The Hunger Games Age Appropriateness
My 10-year-0ld, PickyKidPix, read The Hunger Games series against my wishes though it’s not like I’m going to go ballistic over something like reading! It’s just that I would have preferred for her to wait, even a year, so that she would get more out of it. No such luck. She challenged her table mates to a reading race. Pretty soon half of her class was powering through the series much to the chagrin of her teacher, who agreed with me about waiting, even half a year.
But an amazing thing happened. Because ALL her friends were now reading the book, it was easy to play The Hunger Games. Parts were doled out, and districts were defined. I have no idea what they actually did, but there seemed to be sticks converted to swords and hand to hand mock combat.
But … by acting out the movie, their outdoor recess play became a kind of book club! You really can’t hate that!
The Hunger Games trilogy by Suzanne Collins. Technically, this series is considered YA or Young Adult with an age recommendation of 12 and up. Click on image of book to check it out at Amazon.
With the movie a highly anticipated event, she knew my rules for PG-13 have always been that if you read the book (and thus know the pl0t), you can see the movie. She masterminded a trip to opening weekend with two of her friends, and they all delighted in seeing the movie. No one, apparently, was scared. In fact, it seemed to rev up their Hunger Games role-playing even more.
When her 3rd grade friend, age 9, wanted to see the movie and invited her and her older sister along, she was as horrified as I was.
9 YEARS OLD? DIDN’T READ the BOOK?
What is this world coming to? She was adamant that her friend was too young to see the movie. The cutoff, she was convinced, was conveniently 10 years old (and she is newly 10 years old herself). Plus, she thinks you HAVE to read the book first.
Against her advice, her younger friend went to the movie with her mother and with my oldest (a.k.a. Music Lovers) who is 12 and in 6th grade. Music Lovers read the Hunger Games series four times but finds certain movies quite scary. She loved the Harry Potter series, for example, but wanted to watch the final movie in the comfort of the small screen TV at home. She knows herself and is right to set limits for herself.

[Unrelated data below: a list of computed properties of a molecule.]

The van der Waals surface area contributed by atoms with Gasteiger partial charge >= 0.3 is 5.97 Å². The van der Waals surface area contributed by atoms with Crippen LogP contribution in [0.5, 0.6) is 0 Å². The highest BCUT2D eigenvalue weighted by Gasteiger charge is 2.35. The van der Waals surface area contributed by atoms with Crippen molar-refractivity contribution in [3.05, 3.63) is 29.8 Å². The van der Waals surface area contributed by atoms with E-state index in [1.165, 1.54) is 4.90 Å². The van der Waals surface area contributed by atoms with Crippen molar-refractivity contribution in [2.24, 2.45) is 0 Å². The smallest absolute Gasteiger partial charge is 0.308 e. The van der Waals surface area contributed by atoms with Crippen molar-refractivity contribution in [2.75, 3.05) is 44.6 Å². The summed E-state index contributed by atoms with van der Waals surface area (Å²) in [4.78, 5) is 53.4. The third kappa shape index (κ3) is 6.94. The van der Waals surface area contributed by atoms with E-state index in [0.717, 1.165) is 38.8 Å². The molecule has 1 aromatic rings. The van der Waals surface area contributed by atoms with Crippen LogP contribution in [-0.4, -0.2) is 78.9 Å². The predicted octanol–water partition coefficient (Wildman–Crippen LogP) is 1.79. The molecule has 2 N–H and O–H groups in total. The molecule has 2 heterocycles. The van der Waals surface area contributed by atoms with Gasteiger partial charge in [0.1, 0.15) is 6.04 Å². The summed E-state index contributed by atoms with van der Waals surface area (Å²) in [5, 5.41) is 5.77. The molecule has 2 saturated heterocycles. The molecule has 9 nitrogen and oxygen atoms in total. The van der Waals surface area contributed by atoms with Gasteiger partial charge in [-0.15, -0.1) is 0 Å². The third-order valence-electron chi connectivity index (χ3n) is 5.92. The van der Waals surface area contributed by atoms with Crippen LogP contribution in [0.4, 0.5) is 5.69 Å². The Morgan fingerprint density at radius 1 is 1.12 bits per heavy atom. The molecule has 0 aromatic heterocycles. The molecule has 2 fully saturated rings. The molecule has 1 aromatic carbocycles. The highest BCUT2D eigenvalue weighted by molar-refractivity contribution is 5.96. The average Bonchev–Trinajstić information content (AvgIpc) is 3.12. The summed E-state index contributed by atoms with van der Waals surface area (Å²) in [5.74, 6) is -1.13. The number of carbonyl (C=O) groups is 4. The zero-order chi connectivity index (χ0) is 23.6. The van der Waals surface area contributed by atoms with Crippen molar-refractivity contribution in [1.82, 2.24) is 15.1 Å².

But here’s the kicker. The 3rd grader loves scary movies. It’s her thing. She wasn’t scared at all. My oldest had to leave the movie a few times, texting the mom friend to make sure certain scenes were done before returning. The 3rd grader was forced to tag along to accompany my oldest but was not perturbed by the movie. Perhaps it was because my daughter had such vivid images of the books from her multiple readings that though the movie scene was more tame, she felt more.
And, as it turns out, all the 3rd graders at our elementary school have seen the movie. And loved it. As for my 6th grader, she wants to see it again. And she’ll really enjoy it the second go round!
How about you? What do you think? What has been your experience? I find it comforting to have this Read and Play Community to share my anxiety about this movie. There was such great feedback from parents that confirmed my thought that age appropriateness for scary movies is a kid by kid decision. We parents do know our kids best, and sometimes, even kids know where their comfort level lies.
Like most parenting decisions, there is no right or wrong. The biggest irony of all is that The Hunger Games is too scary for me. I tried to read it but I found the violence of kids killing kids in a totalitarian government to be too upsetting. Too real for me. It’s one merely a reality TV show away for North Korea to become The Hunger Games.
At the end of day, I am grateful to The Hunger Games for igniting kids’ imaginations. Any book series that makes kids excited to read is fine by me. As long as I don’t have to read it myself since I’m the only one who will have nightmares!
Click on image of book to view at Amazon.